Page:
Urbanites would be well advised to book a half day hike with the Blue Ridge Hiking Company, whose mission is to make the wilderness accessible and enjoyable for all. The brainchild of North Carolina native, Jennifer Pharr Davis - aka the first woman to be overall record holder on the 2,168 mile Appalachian Trail - Blue Ridge’s likeable and knowledge guides will take you to thriving wildlife and Instagram-worthy frothing waterfalls, passing rare plant species and wildlife

 

Best kept secret
As refreshing as Asheville’s boutiques, microbreweries, live music scene and ability to serve fab coffee is, it’s the friendly and fun loving locals who are arguably at the heart of what Asheville has to offer – everyone waves and says hello. Spend a while with them and you may never want to leave. Or as Wolfe - Asheville’s most famous son - wrote his sister Mabel in 1938: “I have a thing to tell you now: that is you can’t go home again….”

 

http://digitaledition.tntmagazine.com/southern-comfort-in-asheville/

The Big Easy

Forget Florida, New York, Las Vegas and the like. There’s only one American destination worth knowing about in 2017: take a bow, New Orleans. Mardi Gras - basically one big party - begins on 6 Jan  and runs until 28 February while British Airways is starting direct flights to the Big Easy from 27 March making reaching Nola a doddle. There’s no point resisting…. Much like playwright Tennessee Williams - who once famously remarked “America has only three cities, New York, San Francisco and New Orleans. Everywhere else is Cleveland” - you’ll be forever smitten, says Kaye Holland

 

The Big Easy hasn't, erm, had it an easy time of it in recent years. New Orleans was hit - and hard - by Hurricane Katrina in August 2005. Make no mistake: 80 per cent of the city was flooded when the levee flood prevention system failed and some 1,800 people lost their lives, while more than one million were left homeless. Then, a mere three years later, just as the Big Easy was getting back on its feet, the global recession occurred stopping tourism in its tracks. Next - to confound Nola's woes - the BP oil spill in the Gulf of Mexico damaged the area’s ecology.

But if you're of the opinion that New Orleans’ spirit might - understandably so - have been dented, think again. The music never stopped in New Orleans which continues to be a place of impromptu parties and parades – and not just during Mardi Gras. 

Stir into the mix winter sun, fabulous food, friendly locals and live music 24/7 and you've got America's most dazzling destination. Decided to see the States' sexy southern city for yourself? Check out TNT's definitive guide below...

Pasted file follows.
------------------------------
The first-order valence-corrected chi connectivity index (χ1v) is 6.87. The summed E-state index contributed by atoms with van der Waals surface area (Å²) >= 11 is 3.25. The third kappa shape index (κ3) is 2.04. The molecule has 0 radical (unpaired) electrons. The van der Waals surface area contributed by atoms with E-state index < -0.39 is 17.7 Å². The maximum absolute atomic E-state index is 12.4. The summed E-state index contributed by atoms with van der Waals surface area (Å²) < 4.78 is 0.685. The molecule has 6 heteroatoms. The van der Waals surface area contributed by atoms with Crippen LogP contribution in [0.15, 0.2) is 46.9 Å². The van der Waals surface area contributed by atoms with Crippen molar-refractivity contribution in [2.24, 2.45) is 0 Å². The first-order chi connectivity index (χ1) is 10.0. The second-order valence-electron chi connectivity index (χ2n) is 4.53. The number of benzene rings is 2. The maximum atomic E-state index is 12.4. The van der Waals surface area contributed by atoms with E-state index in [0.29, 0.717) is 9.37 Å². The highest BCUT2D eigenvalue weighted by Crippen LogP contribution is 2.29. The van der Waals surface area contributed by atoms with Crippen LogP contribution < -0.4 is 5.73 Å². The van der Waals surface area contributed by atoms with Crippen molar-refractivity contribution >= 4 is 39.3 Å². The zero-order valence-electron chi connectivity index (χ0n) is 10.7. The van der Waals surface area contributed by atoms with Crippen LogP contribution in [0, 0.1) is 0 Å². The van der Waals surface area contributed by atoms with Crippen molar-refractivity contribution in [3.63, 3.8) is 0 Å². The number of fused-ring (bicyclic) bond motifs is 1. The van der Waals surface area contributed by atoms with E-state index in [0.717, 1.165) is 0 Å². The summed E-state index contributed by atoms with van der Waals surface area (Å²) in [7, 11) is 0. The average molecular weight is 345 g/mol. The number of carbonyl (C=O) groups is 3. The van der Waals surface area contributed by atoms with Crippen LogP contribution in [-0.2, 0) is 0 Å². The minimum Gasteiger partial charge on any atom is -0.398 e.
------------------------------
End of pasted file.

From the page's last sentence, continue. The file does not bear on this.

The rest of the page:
CULTURE VULTURE
Louisiana’s favourite city is unmatched when it comes to diversity (the former French colony was given to the Spanish in 1763, until America took control in 1863) and its’ colourful history can be felt in the medley of architectural styles: expect to see trademark Creole townhouses, shuttered windows, Spanish courtyards and ironic ironwork balconies. 

That said, the city’s real selling point isn't its architecture, but its street life - especially around Jackson Square which is positively teeming with magicians, miners, musicians and… mystics. We kid you not: voodoo is as much a part of New Orleans as Mardi Gras and, as such, the French Quarter is thriving with psychic readers. Even if you don’t believe in voodoo, a tarot reading makes for a great pub story on your return home!
Get the inside story on the Voodoo Queen of New Orleans – Marie Laveau – by booking a spot on Le Monde Creole’s ‘Insider’s French Quarter Courtyards & Cemetery Tour. (www.mondecreole.com) Charismatic guide, Bill Coble, brings the tour to life dispensing gossip and stories, while walking you through the heart postcard pretty French Quarter that literary greats – here's looking at Truman Capote, Tennessee Williams, Thornton Wilder et al –  once called home.

Next up go to the Garden District to gawp at Lafayette Cemetery (http://www.saveourcemeteries.org/lafayette-cemetery-no-1), aka the oldest burial grounds in the city. The family tombs – many made from marble – were built above ground because of the shallow water. This lovely, leafy district is also where Anne Rice, author of Interview With A Vampire resides, and visiting her stately home has become a rite of passage for fans of both the book and Tom Cruise film adaptation. 

 BEST BITES

Foodies rejoice!  Food isn’t just for refuelling in Nola, rather it’s a culture of its own - so be prepared to return home at least one dress size larger.  Good tasting local specials to get stuck into include boudin, beignets - read deep fried fritters sprinkled with powdered sugar and served as square pieces – washed down with a creamy cafe au lait at the institution that is Cafe du Monde (www.cafedumonde.com),crawfish, jambalaya and gumbo (magic in a bowl).
TNT recommends busting out the credit card (well you only live once) and enjoying an elegant dinner on-board Steamboat Natchez (www.steamboatnatchez.com) where you can try all of the aforementioned while watching the sun set over the mighty Mississippi. Just don't forget to dress up: denim shorts and Havaianas might make the grade in Orlando and LA, but it's a different story down south.

Want to recreate some of the cuisine you’ve been consuming back home? Sign up for a cooking class - a sociable and enjoyable way to learn a little about local Nola culture while acquiring a cornucopia of classic Cajun and Creole recipes -  at Langlois Culinary Crossroads (www.langloisnola.com).